10:11 pm 30 March 04 Islamabad, Pakistan
A meeting yesterday with a top general:
The goal is to get to where the army is, in the tribal area along the border with Afghanistan. The general had a wisp of black hair parted over his brown scalp. A major had us wait out front a few minutes then let us in. Important people never let you straight in. We sat in front of his desk and he asked us if we wanted tea. There is no drinking in Pakistan, a Muslim country. If you want alcohol in the hotel you have to sign a form that acknowledges you are an alcoholic. So it is available.
Tea was fine, a cup of Lipton yellow label with the bag still in the cup, no milk for fear of food poisoning, and a cookie taken out of courtesy. The general asked what we wanted. I said we wanted to embed with Pakistani forces hunting terrorists in the tribal area. The major had asked the same thing and laughed at my answer.
"We are not a superpower," he said, smiling.
"You have nuclear weapons," I said.
"Yes, we have nuclear weapons," he said. "You can raise this issue with the general and see what he says."
This was the way in Pakistan, a most polite and formal way, of saying no. It is a country where 19th century colonial English expressions and manners are still used. The terrorists are referred to as "miscreants."
The general did not laugh. He did say the risk of kidnapping would be too high and endanger Pakistan troops. Pakistan got a black eye internationally after Wall Street Journal reporter Daniel Pearl was kidnapped and killed. For two weeks it was a top story in the world. Now they would make sure no Western reporter got kidnapped again. An armed soldier now appeared on the roof during my live shots. I don't think he spoke much English. We saluted each other each time I came up. The Pakistani salute is a more open-handed palm you wave.
I went to Karachi when Daniel Pearl was kidnapped, and was on the roof of a hotel doing live shots when we learned he was killed.
What got me about his killing was that it was filmed and put on computer discs for distribution. The planning to kill Pearl was done over Internet messages. So they slit his throat then put it on the Web for distribution. It was a mix of the latest technology and the oldest barbarism. That is what made me afraid. I had hoped that computers, cable television, asphalt, would bring us closer together. Instead they may only make more efficient barbarians.
Adil the fixer also said we would be kidnapped in the tribal area.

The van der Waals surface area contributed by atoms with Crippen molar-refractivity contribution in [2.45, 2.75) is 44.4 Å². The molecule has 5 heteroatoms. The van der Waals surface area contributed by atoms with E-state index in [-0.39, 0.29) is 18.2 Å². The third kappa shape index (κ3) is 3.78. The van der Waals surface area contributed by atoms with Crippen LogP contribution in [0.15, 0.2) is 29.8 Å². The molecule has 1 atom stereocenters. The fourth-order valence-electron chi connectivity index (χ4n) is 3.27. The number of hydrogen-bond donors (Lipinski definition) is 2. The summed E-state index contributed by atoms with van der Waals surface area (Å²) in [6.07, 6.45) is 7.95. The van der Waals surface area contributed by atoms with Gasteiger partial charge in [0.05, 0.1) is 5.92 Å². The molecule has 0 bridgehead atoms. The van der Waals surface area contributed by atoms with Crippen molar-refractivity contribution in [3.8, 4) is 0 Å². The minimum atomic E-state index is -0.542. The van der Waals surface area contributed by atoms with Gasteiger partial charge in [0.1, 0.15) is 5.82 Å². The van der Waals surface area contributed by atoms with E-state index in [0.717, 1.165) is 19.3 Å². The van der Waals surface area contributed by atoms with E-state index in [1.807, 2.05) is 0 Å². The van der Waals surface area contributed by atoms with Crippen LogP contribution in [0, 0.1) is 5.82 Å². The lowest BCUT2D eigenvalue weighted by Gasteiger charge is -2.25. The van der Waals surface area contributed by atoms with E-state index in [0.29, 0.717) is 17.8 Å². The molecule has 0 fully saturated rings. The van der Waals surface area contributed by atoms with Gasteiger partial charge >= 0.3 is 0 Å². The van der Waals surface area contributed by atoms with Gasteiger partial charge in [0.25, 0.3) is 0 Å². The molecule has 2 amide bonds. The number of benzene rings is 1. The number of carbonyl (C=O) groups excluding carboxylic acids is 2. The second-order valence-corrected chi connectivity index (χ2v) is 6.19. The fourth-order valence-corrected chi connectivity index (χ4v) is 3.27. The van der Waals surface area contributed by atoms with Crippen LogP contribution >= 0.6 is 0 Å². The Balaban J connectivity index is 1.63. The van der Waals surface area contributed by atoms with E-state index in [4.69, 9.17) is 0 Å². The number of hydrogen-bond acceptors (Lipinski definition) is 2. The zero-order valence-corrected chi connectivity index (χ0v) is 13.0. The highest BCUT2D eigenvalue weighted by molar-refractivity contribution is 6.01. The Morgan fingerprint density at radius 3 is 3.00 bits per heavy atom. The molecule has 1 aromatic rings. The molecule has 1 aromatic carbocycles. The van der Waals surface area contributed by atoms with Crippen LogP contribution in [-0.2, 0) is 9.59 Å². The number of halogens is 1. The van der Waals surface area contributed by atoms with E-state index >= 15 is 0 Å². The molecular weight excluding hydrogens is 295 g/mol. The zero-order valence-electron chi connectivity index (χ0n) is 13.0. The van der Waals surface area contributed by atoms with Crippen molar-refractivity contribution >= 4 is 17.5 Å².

"Word will spread everywhere that there is an American there, and you will become the target. They will come from all over."
The general listened to me for a minute, then started to talk. It turned into a full briefing. A junior officer brought in a videotape of Pakistani soldiers on the hunt. Then the general turned his computer screen towards us. He had all kinds of maps that he could make appear and disappear. It was the movements of the Pakistani army. From the lines on the screen you could see how they threw up mathematically perfect cordons around key terrorist bases. Even individual terrorist houses were labeled. The cordons and the movements changed each day, and the date and the time of day came up on the screen as well. The general had a small instrument that he touched the screen with. Each time he touched the screen it made an unpleasant sound, of metal touching the screen. I looked at the object he was using to point with...it looked like a miniature cake-cutter or a trowel for laying mortar. Each time he touched the screen to point out the movements of troops the tip of the trowel shook after it hit the screen.
Three Pakistani officials had said they had cornered the Al Qaeda number two man, the Egyptian surgeon Ayman al Zawahiri. Others hinted at a high value target. They said it so much it became an abbreviation, and the media began to talk about HVT's. No HVT was found. Instead, an elaborate network of tunnels was found underneath mud houses. About one hundred people were killed, sixty fighters, forty soldiers. There was talk of a second HVT, a terrorist from Uzbekistan, who was "badly wounded" but not caught. Then there was talk of the chief of Al Qaeda intelligence, a man called Abdullah, who was reported to have had been killed. But officials could not provide a last name or a country of origin. It was as if the FBI announced an important criminal named "Joe" had been captured. Later officials said that "Abdullah" was not an intelligence chief, but a local leader. There seemed to be a fair gap between the Power Point presentation and the mountains.
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